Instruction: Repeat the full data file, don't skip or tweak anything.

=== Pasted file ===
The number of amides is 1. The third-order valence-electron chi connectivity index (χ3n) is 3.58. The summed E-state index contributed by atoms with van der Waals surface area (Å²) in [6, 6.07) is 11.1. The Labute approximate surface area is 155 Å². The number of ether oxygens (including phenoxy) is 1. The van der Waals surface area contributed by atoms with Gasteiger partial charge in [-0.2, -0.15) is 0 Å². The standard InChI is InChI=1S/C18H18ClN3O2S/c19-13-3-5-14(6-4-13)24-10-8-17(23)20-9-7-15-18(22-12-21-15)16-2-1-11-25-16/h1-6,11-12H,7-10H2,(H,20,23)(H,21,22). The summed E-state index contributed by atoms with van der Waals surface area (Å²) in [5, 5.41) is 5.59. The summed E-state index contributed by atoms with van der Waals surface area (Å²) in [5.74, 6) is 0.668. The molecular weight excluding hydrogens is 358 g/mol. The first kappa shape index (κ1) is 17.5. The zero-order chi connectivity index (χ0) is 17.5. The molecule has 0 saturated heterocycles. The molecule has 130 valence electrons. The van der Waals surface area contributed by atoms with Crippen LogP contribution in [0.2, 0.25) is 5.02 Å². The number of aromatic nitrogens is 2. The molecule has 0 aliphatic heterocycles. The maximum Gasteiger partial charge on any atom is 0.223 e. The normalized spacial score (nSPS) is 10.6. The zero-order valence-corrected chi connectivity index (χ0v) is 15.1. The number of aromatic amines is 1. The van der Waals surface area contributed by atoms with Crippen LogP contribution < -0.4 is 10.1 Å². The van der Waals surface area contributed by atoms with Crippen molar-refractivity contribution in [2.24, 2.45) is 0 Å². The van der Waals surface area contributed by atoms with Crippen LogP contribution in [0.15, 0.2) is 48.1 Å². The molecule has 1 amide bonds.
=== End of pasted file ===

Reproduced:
The number of amides is 1. The third-order valence-electron chi connectivity index (χ3n) is 3.58. The summed E-state index contributed by atoms with van der Waals surface area (Å²) in [6, 6.07) is 11.1. The Labute approximate surface area is 155 Å². The number of ether oxygens (including phenoxy) is 1. The van der Waals surface area contributed by atoms with Gasteiger partial charge in [-0.2, -0.15) is 0 Å². The standard InChI is InChI=1S/C18H18ClN3O2S/c19-13-3-5-14(6-4-13)24-10-8-17(23)20-9-7-15-18(22-12-21-15)16-2-1-11-25-16/h1-6,11-12H,7-10H2,(H,20,23)(H,21,22). The summed E-state index contributed by atoms with van der Waals surface area (Å²) in [5, 5.41) is 5.59. The summed E-state index contributed by atoms with van der Waals surface area (Å²) in [5.74, 6) is 0.668. The molecular weight excluding hydrogens is 358 g/mol. The first kappa shape index (κ1) is 17.5. The zero-order chi connectivity index (χ0) is 17.5. The molecule has 0 saturated heterocycles. The molecule has 130 valence electrons. The van der Waals surface area contributed by atoms with Crippen LogP contribution in [0.2, 0.25) is 5.02 Å². The number of aromatic nitrogens is 2. The molecule has 0 aliphatic heterocycles. The maximum Gasteiger partial charge on any atom is 0.223 e. The normalized spacial score (nSPS) is 10.6. The zero-order valence-corrected chi connectivity index (χ0v) is 15.1. The number of aromatic amines is 1. The van der Waals surface area contributed by atoms with Crippen LogP contribution < -0.4 is 10.1 Å². The van der Waals surface area contributed by atoms with Crippen molar-refractivity contribution in [2.24, 2.45) is 0 Å². The van der Waals surface area contributed by atoms with Crippen LogP contribution in [0.15, 0.2) is 48.1 Å². The molecule has 1 amide bonds.